It helps that Rebecca Hall is by his side at all times. If there’s anything anchoring William and Olive to reality, it’s her. Arguably the smartest to the three she is also the least able to articulate her feelings. Hall imbues her with a sense of fearlessness and joy.

Good thing Olive is there to force her to face them head-on. Heathcote’s Olive could easily be played as a vacuous pushover. Robinson and Heathcote choose instead have Olive be a woman still trying to find her way in the world. A young woman taken by the handsome young Professor Marston and deeply in awe of the blisteringly intelligent Elizabeth.

Robinson cleverly and effortlessly allows William’s fascination with BDSM to be genuine and honest. Elizabeth has some reluctance until she sees Olive seems to be taken with the idea as well. The BDSM more than anything seems to strengthen their relationship. When the neighbors walk in on the three one day, we are as baffled as they are at the hostility they discover.

The movie is only tangentially concerned with Wonder Woman as an idea. Motifs and visual homages to the Amazon run throughout, but Robinson is more interested in William, Elizabeth, and Olive. Professor Marston and the Wonder Women cuts back and forth in time from the present to the past. In the present William is giving testimony to Josette Frank (Connie Britton) head of the Child Study Association of America, about the ‘subtext’ of his Wonder Woman comics.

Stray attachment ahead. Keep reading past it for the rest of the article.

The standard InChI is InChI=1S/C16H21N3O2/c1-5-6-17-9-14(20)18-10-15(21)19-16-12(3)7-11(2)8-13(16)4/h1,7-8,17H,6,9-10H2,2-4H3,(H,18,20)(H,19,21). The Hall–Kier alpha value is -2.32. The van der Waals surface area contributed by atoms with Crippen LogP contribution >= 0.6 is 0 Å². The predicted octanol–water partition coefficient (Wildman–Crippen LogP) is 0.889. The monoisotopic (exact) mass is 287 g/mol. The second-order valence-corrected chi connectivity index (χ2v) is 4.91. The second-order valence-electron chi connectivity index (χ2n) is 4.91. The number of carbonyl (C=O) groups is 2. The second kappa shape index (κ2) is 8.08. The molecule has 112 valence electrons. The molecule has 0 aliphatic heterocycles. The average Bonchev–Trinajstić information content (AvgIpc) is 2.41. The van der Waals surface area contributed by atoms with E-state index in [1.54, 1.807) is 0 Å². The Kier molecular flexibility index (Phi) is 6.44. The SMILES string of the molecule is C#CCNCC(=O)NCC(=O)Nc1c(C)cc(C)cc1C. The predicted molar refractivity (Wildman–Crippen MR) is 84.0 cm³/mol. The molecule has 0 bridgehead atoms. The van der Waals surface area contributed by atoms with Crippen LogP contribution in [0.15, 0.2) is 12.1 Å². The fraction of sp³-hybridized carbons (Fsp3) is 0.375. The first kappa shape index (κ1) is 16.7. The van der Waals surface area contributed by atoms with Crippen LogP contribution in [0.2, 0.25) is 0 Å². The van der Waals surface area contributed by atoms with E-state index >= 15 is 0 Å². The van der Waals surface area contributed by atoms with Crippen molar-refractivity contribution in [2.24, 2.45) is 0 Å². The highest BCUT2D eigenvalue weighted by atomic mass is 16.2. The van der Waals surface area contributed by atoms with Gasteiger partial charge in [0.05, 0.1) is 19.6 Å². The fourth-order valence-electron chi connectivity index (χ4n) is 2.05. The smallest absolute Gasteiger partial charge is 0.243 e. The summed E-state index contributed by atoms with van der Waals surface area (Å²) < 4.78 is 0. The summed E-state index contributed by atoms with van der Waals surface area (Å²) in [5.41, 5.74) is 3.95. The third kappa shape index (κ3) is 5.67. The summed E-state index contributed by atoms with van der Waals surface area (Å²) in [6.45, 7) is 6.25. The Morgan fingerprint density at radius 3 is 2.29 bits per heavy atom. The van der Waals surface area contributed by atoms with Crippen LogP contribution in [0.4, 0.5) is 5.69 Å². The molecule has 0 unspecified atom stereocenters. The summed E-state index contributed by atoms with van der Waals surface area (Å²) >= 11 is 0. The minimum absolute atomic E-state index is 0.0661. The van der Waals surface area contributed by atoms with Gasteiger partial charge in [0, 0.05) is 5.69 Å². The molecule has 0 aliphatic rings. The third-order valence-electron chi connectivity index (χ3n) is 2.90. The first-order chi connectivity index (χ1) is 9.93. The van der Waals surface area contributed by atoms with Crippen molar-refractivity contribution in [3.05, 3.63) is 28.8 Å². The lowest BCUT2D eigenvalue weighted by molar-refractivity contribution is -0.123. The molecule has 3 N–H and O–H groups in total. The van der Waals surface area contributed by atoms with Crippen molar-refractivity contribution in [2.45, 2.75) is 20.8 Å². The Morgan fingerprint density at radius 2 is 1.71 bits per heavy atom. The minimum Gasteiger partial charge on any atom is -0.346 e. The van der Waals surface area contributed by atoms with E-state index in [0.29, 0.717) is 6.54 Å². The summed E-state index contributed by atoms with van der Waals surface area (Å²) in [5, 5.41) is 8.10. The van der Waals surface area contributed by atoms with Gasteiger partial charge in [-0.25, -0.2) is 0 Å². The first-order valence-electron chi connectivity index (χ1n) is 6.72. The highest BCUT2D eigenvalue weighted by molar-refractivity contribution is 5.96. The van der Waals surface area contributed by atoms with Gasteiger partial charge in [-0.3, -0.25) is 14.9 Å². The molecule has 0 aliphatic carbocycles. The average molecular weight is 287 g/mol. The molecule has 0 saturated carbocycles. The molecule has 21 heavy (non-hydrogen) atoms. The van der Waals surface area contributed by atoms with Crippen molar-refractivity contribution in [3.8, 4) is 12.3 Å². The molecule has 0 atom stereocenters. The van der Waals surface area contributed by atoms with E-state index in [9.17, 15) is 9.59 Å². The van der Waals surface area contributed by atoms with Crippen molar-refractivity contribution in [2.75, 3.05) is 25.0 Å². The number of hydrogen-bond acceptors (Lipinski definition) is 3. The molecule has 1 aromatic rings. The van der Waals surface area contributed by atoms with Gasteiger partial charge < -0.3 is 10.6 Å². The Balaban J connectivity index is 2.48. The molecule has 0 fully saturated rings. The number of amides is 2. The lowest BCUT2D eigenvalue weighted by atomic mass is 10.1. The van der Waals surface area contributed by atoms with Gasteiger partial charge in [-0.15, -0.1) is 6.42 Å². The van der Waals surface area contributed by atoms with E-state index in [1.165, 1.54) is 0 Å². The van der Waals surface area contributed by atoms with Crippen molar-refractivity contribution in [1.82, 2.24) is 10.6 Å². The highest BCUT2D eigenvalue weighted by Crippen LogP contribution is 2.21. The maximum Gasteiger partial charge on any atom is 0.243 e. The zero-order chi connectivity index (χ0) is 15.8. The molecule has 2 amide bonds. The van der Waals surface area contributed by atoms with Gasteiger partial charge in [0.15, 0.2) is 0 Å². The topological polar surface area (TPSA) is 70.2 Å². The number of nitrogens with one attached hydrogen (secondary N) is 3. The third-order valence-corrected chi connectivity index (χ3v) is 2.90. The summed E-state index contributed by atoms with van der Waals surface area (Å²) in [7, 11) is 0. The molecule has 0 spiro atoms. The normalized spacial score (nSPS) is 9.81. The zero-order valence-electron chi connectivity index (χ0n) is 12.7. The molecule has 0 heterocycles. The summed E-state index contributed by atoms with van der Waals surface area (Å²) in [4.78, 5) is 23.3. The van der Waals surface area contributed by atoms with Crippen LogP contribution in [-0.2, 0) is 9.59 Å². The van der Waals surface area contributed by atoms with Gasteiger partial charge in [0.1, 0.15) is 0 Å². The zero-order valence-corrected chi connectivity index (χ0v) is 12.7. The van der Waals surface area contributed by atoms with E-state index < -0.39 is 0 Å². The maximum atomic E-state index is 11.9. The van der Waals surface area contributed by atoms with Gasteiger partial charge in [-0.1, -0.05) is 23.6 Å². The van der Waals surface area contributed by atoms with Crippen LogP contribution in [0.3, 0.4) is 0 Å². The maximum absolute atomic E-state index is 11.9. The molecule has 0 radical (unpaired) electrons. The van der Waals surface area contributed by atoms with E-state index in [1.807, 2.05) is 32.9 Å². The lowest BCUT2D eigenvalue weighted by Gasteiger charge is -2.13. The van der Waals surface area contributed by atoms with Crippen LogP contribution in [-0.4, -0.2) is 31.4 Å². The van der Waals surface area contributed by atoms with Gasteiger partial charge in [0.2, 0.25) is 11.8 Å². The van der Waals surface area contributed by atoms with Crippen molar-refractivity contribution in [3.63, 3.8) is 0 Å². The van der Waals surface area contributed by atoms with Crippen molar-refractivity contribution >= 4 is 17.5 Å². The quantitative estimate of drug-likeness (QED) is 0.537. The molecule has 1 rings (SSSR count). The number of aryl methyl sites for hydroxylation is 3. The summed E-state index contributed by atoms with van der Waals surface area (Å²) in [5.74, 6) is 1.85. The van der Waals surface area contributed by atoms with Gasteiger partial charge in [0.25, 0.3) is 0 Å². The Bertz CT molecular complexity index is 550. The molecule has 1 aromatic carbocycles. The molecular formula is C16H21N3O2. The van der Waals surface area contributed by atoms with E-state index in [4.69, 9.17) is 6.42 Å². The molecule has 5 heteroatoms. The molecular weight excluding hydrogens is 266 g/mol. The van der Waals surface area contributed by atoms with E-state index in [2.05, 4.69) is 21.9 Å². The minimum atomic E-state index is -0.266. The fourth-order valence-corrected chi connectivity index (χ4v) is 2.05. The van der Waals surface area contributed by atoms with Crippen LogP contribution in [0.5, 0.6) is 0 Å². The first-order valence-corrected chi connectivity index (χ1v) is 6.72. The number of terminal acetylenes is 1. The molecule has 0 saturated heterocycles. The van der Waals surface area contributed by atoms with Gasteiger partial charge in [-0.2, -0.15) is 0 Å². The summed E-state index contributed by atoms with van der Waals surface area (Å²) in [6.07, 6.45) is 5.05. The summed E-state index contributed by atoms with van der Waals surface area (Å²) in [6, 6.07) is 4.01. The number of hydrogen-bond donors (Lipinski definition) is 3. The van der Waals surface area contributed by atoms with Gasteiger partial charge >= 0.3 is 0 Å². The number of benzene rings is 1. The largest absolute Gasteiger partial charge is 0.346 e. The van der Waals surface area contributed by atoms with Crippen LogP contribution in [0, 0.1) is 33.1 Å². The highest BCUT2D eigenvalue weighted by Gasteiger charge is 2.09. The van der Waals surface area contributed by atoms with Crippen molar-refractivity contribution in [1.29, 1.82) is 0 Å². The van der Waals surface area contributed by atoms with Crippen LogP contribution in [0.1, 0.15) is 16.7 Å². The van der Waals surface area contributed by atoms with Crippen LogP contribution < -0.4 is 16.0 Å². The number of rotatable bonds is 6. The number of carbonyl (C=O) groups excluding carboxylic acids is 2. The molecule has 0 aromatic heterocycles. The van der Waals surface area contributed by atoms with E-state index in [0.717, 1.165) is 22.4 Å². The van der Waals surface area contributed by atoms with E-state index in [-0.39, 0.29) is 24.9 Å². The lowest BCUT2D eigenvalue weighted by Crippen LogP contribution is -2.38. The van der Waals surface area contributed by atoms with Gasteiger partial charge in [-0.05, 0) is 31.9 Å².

These scenes which are fine are somewhat grating because there’s nothing really interesting going on here. Especially since William seems plagued with Chekhov’s cough. This is something we see in movies all the time. Rarely do people cough in act one, have someone ask if they’re okay, and make it out of the movie alive. Still anytime Connie Britton is allowed on screen could hardly be counted as wasted. She’s a wonderful actress who’s able to convey so much of her character just by sitting.  

Angela Robinson has made a quiet truly adult film about complex emotions and relationships. It’s not so much a biopic so much as an attempt to show us there is more than one way to love. Human connection occurs in a myriad of ways in a vast ocean of possibilities. Professor Marston and the Wonder Women is a sweet, engaging, thoughtful love story that just so happens to be about the guy who invented Wonder Woman and the lie detector.

Critic’s Comment: Though it should be noted, as beautiful as this movie is, Christie Marston, granddaughter of Marston has gone on record to say that Robinson did not talk the Marston family at all for any information on the subjects of this film. This raises the recurring question of many historical biopics as far as accuracy goes. Again, it’s a lush, beautiful film. Just remember that the “facts” presented are Robinson’s interpretation and not necessarily the truth.


Image courtesy of Annapurna Pictures

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  • Jeremiah

    Jeremiah lives in Los Angeles and divides his time between living in a movie theatre and writing mysteries. There might also be some ghostbusting being performed in his spare time.